It gets worse:

Tiffany Dowd had the bad surprise of not only being rebooked on a lower class, but also being stuck in a plane for over an hour... because the pilot didn't show up.

This is absolutely crazy. That's a very long time to be stuck on a plane. And that's still pales to the 6 hours without AC that passengers had to suffer (they eventually had to call 911).

No matter how experienced a flyer you are, it doesn't take long to feel powerless.

Even solo travelers, used to being isolated, can easily feel very lonely at the airport, without someone to give you some answers:

This desperate tweet from Wandering Earl's Derek underlines one of the worst things about flight disruptions.

More than the delay itself, it's the lack of information that can quickly get on your nerves. It's one thing that the flight schedule isn't respected, and although it's never ideal, it's acceptable. It's another to leave your customers uninformed.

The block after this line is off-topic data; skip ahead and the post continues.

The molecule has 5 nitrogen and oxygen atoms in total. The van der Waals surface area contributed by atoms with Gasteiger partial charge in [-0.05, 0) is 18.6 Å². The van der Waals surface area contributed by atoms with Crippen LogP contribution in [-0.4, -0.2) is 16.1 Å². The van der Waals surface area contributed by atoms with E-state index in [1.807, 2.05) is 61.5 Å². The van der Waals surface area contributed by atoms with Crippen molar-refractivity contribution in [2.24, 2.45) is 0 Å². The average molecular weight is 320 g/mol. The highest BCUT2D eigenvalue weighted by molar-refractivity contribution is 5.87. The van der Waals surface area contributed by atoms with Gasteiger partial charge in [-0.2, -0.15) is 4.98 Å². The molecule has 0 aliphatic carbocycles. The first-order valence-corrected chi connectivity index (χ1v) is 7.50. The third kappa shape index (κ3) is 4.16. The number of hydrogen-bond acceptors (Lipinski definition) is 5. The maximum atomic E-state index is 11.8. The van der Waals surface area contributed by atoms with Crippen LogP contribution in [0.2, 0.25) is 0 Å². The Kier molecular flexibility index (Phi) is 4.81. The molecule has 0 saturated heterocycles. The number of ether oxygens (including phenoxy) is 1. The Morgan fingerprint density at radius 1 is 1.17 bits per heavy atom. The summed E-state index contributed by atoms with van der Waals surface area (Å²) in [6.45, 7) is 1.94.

Provided that you know why and that this excuse is valid. But then again, what is a valid excuse?

And here’s the problem for a lot of air passengers, maybe even more from the US:

Most of them don’t know that they have rights as international flyers when they fly from and to Europe. The EU Regulation 261/2004 entitles air passengers to up to 600€ of compensation when they arrive at their final destination more than 3 hours after the scheduled arrival time.

The Two Bad Tourists Auston and David do know about their rights and don't fail to let the airlines know about it:

Recently, airlines based in the US have been under the spotlight for the wrong reasons. The United Airlines scandal not long ago is just another example of poor service (well, in this specific case, I think it goes way beyond that...).

It might comfort you to know that flight delays, cancellations and overbooking don't happen only to American and European airlines. Samanta Brown had a first-hand experience with Asia's own flight disruptions: